}
public double calculateAverage(double[] data) {
return DoubleStream.of(data)
.skip(Math.max(0, data.length - windowSize))
.limit(Math.min(data.length, windowSize))
.summaryStatistics()
.getAverage();
}
}``````

Here , we created a stream from the input data array, skipping elements outside the specified window size, limiting the stream to the windowSize, and then using summaryStatistics() to calculate the average.

This approach leverages the functional programming capabilities of Java Streams API to perform the calculation in a concise and efficient manner.

Now, let’s write some JUnit tests to make sure our code works as expected:

``````@Test
public void whenValidDataIsPassed_shouldReturnCorrectAverage() {
double[] data = {10, 20, 30, 40, 50};
int windowSize = 3;
double expectedAverage = 40;
MovingAverageWithStreamBasedApproach calculator = new MovingAverageWithStreamBasedApproach(windowSize);
double actualAverage = calculator.calculateAverage(data);
assertEquals(expectedAverage, actualAverage);
}``````

In these tests, we check if our calculateAverage() method returns the correct average for given scenarios such as valid data and windowSize.

## 3. Additional Methods

While the above methods are some of the more convenient and efficient ways to calculate moving averages in Java, there are alternative approaches we can consider depending on our specific requirements and constraints. Here, we’ll introduce two such approaches.

### 3.1. Parallel Processing

If performance is our top priority and we have access to multiple CPU cores, we can utilize parallel processing techniques to compute moving averages more efficiently.

Java provides support for parallel streams, which can automatically distribute computation across multiple threads.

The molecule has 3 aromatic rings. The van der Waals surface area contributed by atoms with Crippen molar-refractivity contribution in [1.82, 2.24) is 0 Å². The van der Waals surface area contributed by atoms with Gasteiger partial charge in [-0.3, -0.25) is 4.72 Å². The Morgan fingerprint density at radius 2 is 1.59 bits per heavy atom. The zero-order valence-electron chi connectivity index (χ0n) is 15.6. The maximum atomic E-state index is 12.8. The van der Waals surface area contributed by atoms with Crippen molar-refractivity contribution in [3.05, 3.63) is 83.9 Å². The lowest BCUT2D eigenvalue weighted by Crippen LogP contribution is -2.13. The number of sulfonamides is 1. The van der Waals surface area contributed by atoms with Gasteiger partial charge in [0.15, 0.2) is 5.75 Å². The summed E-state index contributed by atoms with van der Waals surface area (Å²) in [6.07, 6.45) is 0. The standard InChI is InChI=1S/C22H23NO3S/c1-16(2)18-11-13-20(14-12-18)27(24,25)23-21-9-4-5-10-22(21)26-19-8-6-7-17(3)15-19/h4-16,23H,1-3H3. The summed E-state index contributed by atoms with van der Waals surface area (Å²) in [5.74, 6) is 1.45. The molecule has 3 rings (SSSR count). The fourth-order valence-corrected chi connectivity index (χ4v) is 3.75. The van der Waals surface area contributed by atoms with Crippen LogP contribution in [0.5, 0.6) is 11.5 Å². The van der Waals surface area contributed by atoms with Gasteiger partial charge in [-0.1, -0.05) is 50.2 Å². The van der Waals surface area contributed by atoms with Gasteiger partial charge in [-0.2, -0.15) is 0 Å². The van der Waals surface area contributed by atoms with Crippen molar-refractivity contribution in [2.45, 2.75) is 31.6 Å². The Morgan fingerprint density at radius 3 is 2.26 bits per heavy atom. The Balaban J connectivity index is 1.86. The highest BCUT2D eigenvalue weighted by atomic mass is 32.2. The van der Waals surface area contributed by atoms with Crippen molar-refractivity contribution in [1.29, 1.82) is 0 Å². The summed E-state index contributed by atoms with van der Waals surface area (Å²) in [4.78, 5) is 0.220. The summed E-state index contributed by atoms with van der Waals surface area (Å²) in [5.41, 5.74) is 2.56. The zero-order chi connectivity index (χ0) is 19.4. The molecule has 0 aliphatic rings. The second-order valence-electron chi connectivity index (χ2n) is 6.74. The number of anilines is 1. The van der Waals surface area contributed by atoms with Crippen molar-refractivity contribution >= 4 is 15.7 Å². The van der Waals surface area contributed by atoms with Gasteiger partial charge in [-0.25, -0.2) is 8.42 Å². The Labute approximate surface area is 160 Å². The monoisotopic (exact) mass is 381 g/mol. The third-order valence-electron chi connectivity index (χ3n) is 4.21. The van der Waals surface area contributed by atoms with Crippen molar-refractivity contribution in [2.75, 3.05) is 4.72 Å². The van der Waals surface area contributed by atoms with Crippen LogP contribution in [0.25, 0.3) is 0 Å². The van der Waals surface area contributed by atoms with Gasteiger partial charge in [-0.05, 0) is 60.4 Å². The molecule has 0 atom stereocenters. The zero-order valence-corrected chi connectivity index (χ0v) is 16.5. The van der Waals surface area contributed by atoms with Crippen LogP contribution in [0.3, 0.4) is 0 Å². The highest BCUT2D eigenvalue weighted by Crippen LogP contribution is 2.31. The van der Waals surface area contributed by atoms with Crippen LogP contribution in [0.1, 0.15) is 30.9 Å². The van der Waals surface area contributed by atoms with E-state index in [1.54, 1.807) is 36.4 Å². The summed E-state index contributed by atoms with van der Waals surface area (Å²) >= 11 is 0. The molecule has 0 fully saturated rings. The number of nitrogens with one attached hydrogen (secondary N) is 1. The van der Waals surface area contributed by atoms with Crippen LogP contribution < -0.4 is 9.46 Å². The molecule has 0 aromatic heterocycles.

### 3.2. Weighted Moving Average

The Weighted Moving Average (WMA) is a method for calculating moving averages that assigns different weights to each data point within the window.

The weights are typically determined based on predefined criteria such as significance, relevance, or proximity to the center of the window.

### 3.3. Cumulative Moving Average

The Cumulative Moving Average (CMA) calculates the average of all data points up to a certain point in time. Unlike other moving average methods, CMA does not use a fixed-size window but includes all available data.

## 4. Conclusion

Calculating moving averages is a fundamental aspect of time-series analysis, with applications spanning various domains such as finance, economics, and engineering.

Using Apache Commons Math, circular buffer, and exponential moving average techniques, analysts can gain valuable insights into their data’s underlying trends and patterns.

Moreover, exploring weighted and cumulative moving averages expands the analyst’s toolkit, enabling more sophisticated analysis and interpretation of time-series data.

Again, the choice depends entirely on specific project requirements and preferences.

As always, the source code is availableÂ over on GitHub.